Former US Navy intelligence analyst Jonathan Pollard will be released on November 21 after serving 30 years in prison for spying for Israel.
The decision, revealed Tuesday, caps a sensational case that has troubled relations between the United States and its closest Middle East ally for more than three decades.
November 21 marks the earliest date Pollard could be eligible for parole, but officials insisted the release was not a sop to Israel, still smarting over the Iran nuclear deal.
Secretary of State John Kerry denied the release was linked to the July 14 deal, which is supposed to restrain Tehran's nuclear ambitions but which Israel vehemently opposed.
"No, no, no. Truthfully. I haven't even had a conversation with them," he told reporters.
Pollard's lawyers, Eliot Lauer and Jacques Semmelman, also insisted: "The decision is not connected to recent developments in the Middle East."
"The decision to grant parole was made unanimously by the three members of the Parole Commission, who make their decisions independently of any other US government agency," they said.
Israeli Prime Minister Benjamin Netanyahu welcomed the news and said he looked forward to the release.
"Throughout his time in prison, I consistently raised the issue of his release in my meetings and conversations with the leadership of successive US administrations," he said.
Israeli Justice Minister Ayelet Shaked went further in a message on her Facebook page, and took the opportunity to attack the nuclear deal.
"Great joy," she wrote.
"Thirty years of suffering will come to an end this November; not though kindness but through the law. Not because of the devastating agreement between the United States and Iran but because of the law."
The case has been a major thorn in US-Israeli relations since Pollard was arrested for passing secrets to the Jewish state in 1985.
He pleaded guilty in 1987 to spying for Israel while he worked for US Navy intelligence.
Two years after his arrest in 1985, he was sentenced to life in prison, the only American ever to receive such a heavy sentence for passing classified information to a US ally.
A cause celebre
It made him a cause celebre for many Israelis, but US officials have adamantly opposed clemency until now, contending the damage he did was far more severe than publicly acknowledged.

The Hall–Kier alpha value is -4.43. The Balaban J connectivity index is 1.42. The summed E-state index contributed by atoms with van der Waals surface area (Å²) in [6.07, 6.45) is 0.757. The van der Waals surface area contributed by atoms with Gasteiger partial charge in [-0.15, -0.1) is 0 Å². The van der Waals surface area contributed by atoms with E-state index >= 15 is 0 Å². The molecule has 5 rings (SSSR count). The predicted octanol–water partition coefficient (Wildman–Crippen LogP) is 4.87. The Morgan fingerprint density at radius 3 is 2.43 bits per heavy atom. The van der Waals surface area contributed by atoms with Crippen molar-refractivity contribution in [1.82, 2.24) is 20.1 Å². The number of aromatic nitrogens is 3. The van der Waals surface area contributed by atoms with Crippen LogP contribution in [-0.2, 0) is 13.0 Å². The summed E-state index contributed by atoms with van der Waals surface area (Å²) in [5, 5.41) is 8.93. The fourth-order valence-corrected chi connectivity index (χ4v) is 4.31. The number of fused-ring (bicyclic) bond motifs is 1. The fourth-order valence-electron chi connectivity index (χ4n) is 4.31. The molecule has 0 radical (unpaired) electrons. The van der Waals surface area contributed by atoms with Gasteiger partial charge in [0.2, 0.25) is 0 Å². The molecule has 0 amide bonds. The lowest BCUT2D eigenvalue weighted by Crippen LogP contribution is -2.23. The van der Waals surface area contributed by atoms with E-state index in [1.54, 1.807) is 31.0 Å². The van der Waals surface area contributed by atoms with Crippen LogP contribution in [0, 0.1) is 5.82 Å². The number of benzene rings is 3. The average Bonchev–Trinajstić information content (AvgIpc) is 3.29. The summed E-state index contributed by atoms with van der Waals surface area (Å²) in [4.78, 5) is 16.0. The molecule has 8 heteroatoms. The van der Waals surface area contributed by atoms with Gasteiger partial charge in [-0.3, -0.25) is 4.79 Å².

He was arrested on November 21, 1985, while trying in vain to seek asylum at the Israeli embassy in Washington, but Israel did not admit Pollard spied for it until 1998.
In a jailhouse interview with journalist Wolf Blitzer in 1987, Pollard claimed that he had provided Israel with reconnaissance imagery of Palestine Liberation Organization headquarters, intelligence on Libyan air defenses and on Arab and Islamic military activities.
US prosecutors alleged he was motivated as much by money as support for the Jewish state, having been paid $10,000 in cash, thousands more in jewels and expenses, and a $2,500 a month salary by Israel.
Pollard's first wife Anne, who was sentenced to five years along with her husband, was released after three-and-a-half years. The couple divorced after her release.
Justice Department spokesman Marc Raimondi confirmed that the government had not opposed parole.
"The Department of Justice has always maintained that Jonathan Pollard should serve his full sentence for the serious crimes he committed, which in this case is a 30-year sentence, as mandated by statute, ending November 21, 2015," he said.
Pollard's lawyers said they were notified by the Justice Department on July 1 that it would not seek denial of parole at his July 7 parole hearing at the federal prison in Buttner, North Carolina where he is held.
They said they had shown that Pollard had an exemplary prison record and that there was no possibility he would commit any further crimes, the standard for obtaining parole.
Had parole been denied, Pollard would have had to serve another 15 years in prison.
Pollard was looking forward to being reunited with his second wife Esther, a Canadian who campaigned for his release, his lawyers said.
"Mr Pollard would like to thank the many thousands of well-wishers in the United States, in Israel, and throughout the world, who provided grassroots support by attending rallies, sending letters, making phone calls to elected officials and saying prayers for his welfare. He is deeply appreciative of every gesture, large or small," they said.
Under the terms of his parole, he may be required to stay in the United States for five years, but Obama can authorize his release sooner and allow him to move to Israel immediately, his lawyers argued.
"We respectfully urge the president to exercise his clemency power in this manner," they said.